Monroe Community College Cancer Cells Discussion


Review the concept of ” Survival of the fittest (Links to an external site.)

Thinking about the information presented in the course, Do you feel that the idea of “survival of the fittest” applies to cancer cells? Justify your answer ( minimum word count for initial post 250 words)

u can make it very broad and short I’m not looking for anything crazy. i also attached some of the discussions some others have posted so u can use it as reference 🙂


1. From all the information we have learned in this course, I do think “survival of the fittest” applies to cancer cells. Survival of the Fittest originated from the definition of Natural Selection by Darwin and Alfred Russel Wallace. Natural Selection is the idea that species that acquire adaptations favorable for their environment will pass those adaptations to their offspring (Russel Wallace, Scoville). Herbert Spencer then created the term “survival of the fittest” by correlating it to Darwin’s definition of “natural selection.” Survival of the Fittest does not mean that the best physical species and only those in the best shape will survive in their nature or environment.

After reading the article “Survival of the Fittest vs. Natural Selection” by Heather Scoville, my understanding of “survival of the fittest” means those with favorable adaptations will survive or live long enough and not just the ones that are considered in the “best shape.” (Scoville, 2019). Cancer cells are known for their proliferation advantage compared to normal cells. These cancer cells can replicate and be double the number of normal cells we have which will eventually take over our normal cells and tissue. Cancer cells can grow rapidly if they are given sufficient nutrients and oxygen they need.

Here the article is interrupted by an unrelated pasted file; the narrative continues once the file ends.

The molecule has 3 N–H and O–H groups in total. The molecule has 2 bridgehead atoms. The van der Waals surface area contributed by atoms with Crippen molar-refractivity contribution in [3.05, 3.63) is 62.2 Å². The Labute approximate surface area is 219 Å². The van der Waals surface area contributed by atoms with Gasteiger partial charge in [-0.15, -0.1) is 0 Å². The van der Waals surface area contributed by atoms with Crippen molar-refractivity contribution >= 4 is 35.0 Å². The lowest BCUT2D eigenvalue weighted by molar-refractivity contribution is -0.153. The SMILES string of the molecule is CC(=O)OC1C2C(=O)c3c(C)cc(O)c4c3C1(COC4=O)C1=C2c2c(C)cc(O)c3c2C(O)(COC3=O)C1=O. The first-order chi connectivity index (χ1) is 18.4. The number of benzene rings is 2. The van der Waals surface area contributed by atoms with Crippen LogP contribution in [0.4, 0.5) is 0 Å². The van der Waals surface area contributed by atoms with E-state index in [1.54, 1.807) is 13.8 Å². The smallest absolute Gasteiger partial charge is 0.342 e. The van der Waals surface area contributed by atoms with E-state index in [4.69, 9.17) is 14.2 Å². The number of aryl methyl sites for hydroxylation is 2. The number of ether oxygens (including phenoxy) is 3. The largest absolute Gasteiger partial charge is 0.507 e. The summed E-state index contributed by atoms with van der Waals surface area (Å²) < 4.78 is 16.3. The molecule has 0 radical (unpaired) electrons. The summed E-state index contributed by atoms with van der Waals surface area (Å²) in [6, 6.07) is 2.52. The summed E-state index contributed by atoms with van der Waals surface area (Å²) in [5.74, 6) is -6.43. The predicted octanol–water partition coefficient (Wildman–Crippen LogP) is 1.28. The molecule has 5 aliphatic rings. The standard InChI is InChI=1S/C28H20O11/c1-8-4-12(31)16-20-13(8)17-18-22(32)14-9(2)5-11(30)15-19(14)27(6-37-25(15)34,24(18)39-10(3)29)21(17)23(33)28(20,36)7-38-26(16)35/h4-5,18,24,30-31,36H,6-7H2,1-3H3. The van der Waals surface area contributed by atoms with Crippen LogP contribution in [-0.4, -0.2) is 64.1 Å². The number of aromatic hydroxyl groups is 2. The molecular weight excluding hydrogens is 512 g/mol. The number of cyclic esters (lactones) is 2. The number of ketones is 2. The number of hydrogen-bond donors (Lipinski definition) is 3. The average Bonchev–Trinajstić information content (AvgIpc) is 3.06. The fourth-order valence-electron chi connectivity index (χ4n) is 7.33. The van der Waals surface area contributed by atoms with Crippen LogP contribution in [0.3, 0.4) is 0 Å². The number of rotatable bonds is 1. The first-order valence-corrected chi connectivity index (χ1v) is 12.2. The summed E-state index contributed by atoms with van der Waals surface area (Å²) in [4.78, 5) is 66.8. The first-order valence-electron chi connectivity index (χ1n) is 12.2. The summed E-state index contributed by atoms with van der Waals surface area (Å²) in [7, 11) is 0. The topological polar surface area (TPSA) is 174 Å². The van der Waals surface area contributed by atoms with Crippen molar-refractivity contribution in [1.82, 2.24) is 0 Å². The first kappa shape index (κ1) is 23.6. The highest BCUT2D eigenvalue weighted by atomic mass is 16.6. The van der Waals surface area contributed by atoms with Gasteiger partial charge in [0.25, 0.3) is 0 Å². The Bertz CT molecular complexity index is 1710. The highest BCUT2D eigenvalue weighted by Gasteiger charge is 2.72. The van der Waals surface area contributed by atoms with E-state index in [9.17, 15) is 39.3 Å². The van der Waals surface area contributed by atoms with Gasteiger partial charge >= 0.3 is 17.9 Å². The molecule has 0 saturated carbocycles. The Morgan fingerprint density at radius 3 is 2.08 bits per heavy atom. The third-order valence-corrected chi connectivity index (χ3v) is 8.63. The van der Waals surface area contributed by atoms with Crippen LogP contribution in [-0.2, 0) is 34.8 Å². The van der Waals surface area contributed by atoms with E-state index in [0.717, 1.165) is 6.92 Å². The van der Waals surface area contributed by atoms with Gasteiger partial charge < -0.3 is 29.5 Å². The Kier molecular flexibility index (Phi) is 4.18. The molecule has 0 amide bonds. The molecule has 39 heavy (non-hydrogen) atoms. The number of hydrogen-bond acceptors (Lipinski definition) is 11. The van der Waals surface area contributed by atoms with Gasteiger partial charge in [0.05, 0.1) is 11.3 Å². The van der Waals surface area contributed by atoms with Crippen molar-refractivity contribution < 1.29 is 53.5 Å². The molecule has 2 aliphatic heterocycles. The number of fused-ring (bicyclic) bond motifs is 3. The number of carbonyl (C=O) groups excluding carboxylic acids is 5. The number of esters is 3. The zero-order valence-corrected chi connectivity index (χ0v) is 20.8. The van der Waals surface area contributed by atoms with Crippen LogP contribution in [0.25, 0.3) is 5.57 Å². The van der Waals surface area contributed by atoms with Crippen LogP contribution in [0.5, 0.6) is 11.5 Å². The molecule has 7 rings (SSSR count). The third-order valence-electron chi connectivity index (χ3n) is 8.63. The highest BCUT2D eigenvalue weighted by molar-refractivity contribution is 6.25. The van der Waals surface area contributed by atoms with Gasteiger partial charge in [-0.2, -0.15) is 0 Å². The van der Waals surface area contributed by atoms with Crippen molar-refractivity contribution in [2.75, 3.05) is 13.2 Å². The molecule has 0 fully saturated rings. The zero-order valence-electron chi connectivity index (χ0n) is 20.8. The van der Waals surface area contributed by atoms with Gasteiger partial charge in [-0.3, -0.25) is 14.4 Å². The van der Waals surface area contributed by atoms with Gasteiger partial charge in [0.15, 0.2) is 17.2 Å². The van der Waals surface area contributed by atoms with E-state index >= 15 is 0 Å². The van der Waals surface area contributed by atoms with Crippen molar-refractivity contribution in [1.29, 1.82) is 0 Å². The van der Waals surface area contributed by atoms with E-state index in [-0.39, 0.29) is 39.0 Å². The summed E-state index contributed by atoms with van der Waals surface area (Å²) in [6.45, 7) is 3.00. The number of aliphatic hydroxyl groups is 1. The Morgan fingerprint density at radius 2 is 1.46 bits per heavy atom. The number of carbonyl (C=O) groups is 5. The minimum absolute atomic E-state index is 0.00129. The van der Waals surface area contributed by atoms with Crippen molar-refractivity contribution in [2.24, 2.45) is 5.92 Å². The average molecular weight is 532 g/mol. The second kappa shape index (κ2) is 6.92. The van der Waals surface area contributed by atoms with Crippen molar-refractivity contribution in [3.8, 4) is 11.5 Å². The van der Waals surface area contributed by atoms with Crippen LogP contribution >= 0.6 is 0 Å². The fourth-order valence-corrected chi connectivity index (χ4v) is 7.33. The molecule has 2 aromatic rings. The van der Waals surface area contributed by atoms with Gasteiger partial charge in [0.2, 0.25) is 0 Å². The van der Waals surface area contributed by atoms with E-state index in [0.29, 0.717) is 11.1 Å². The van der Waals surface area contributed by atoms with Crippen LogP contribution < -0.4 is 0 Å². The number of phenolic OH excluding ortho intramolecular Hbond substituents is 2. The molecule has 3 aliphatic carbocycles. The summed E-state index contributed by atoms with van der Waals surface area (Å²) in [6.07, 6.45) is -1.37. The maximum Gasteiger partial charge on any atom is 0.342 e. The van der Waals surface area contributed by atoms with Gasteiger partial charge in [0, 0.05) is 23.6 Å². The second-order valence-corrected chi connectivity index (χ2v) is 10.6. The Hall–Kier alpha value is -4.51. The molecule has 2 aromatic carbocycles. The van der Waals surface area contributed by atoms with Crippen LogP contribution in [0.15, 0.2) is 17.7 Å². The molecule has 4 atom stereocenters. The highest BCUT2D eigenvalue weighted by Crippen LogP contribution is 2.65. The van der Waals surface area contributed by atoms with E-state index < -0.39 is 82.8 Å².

In the end, I believe “survival of the fittest” applies to cancer cells because these cells adapt to their environment. Cancer cells are always being developed and therefore, the cancer cells that stay alive are because they adapted to the environment stronger than the rest of the cancer cells and did not die off.

2. Throughout the course, understanding how cancer cells work has led me to believe that “survival of the fittest” does apply in a way. Key environmental and hereditary factors play a massive part in what was meant by Charles Darwin in the evolution theory. Although cancer cells may not be good or even “fit”, the evolution theory he described was one in which these adaptations or mutations are passed to offspring. Cancer cells are in a constant battle with normal cells to ultimately decide which one will survive. Normal cells are at a clear disadvantage because there is still so much unknown about the cancer cells.

From all the material covered in this class, we can ascertain that cancer cells can divide almost indefinitely. This is because they are able to block inhibitors and different suppressors, withstand apoptosis, are not anchor or density-dependent, and can damage and infect normal cells. Cancer cells have the support of infectious diseases to aid in immune suppression. They are also caused by random chance occurrences in our own DNA. Although normal cells also have the ability to adapt to environmental factors, the only advantage they have is treatment intervention, treatments such as radiation and chemotherapy. Even with that, cancer cells are becoming more resistant to these treatments. Once again, evolving to overcome circumstances.

So the survival of the fittest, although not precisely fit, does apply to cancer cells. They are constantly evolving and becoming more dangerous. Hopefully, research will one day give the normal healthy cells the ability to overcome the production and destruction cancer cells cause.

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